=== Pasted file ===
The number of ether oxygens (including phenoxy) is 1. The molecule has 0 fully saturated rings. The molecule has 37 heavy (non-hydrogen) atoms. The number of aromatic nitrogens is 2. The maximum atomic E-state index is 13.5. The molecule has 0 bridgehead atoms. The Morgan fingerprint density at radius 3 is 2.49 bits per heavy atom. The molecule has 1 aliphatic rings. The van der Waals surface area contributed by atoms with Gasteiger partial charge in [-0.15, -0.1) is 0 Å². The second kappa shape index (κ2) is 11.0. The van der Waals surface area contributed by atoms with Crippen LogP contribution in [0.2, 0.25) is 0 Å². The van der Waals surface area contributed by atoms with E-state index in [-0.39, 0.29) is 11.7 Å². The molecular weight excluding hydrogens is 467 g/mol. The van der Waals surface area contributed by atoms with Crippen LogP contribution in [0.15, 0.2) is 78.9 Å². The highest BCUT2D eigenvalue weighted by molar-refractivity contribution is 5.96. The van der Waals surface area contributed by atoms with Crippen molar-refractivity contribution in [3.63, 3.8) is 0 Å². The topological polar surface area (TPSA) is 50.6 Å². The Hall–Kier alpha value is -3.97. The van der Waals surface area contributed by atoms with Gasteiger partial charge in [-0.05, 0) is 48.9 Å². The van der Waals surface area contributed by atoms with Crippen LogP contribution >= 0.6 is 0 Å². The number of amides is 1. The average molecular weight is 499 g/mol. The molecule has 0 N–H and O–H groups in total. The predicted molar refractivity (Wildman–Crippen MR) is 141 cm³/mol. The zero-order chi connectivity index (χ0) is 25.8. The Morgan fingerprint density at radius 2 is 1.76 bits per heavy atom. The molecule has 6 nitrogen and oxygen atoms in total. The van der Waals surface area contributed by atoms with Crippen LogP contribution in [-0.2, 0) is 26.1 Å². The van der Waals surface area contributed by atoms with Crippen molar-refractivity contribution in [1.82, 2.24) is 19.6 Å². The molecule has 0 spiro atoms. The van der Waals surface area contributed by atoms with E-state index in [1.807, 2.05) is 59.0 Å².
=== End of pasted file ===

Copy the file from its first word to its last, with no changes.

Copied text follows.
The number of ether oxygens (including phenoxy) is 1. The molecule has 0 fully saturated rings. The molecule has 37 heavy (non-hydrogen) atoms. The number of aromatic nitrogens is 2. The maximum atomic E-state index is 13.5. The molecule has 0 bridgehead atoms. The Morgan fingerprint density at radius 3 is 2.49 bits per heavy atom. The molecule has 1 aliphatic rings. The van der Waals surface area contributed by atoms with Gasteiger partial charge in [-0.15, -0.1) is 0 Å². The second kappa shape index (κ2) is 11.0. The van der Waals surface area contributed by atoms with Crippen LogP contribution in [0.2, 0.25) is 0 Å². The van der Waals surface area contributed by atoms with E-state index in [-0.39, 0.29) is 11.7 Å². The molecular weight excluding hydrogens is 467 g/mol. The van der Waals surface area contributed by atoms with Crippen LogP contribution in [0.15, 0.2) is 78.9 Å². The highest BCUT2D eigenvalue weighted by molar-refractivity contribution is 5.96. The van der Waals surface area contributed by atoms with Crippen molar-refractivity contribution in [3.63, 3.8) is 0 Å². The topological polar surface area (TPSA) is 50.6 Å². The Hall–Kier alpha value is -3.97. The van der Waals surface area contributed by atoms with Gasteiger partial charge in [-0.05, 0) is 48.9 Å². The van der Waals surface area contributed by atoms with Crippen LogP contribution >= 0.6 is 0 Å². The number of amides is 1. The average molecular weight is 499 g/mol. The molecule has 0 N–H and O–H groups in total. The predicted molar refractivity (Wildman–Crippen MR) is 141 cm³/mol. The zero-order chi connectivity index (χ0) is 25.8. The Morgan fingerprint density at radius 2 is 1.76 bits per heavy atom. The molecule has 6 nitrogen and oxygen atoms in total. The van der Waals surface area contributed by atoms with Crippen LogP contribution in [-0.2, 0) is 26.1 Å². The van der Waals surface area contributed by atoms with Crippen molar-refractivity contribution in [1.82, 2.24) is 19.6 Å². The molecule has 0 spiro atoms. The van der Waals surface area contributed by atoms with E-state index in [1.807, 2.05) is 59.0 Å².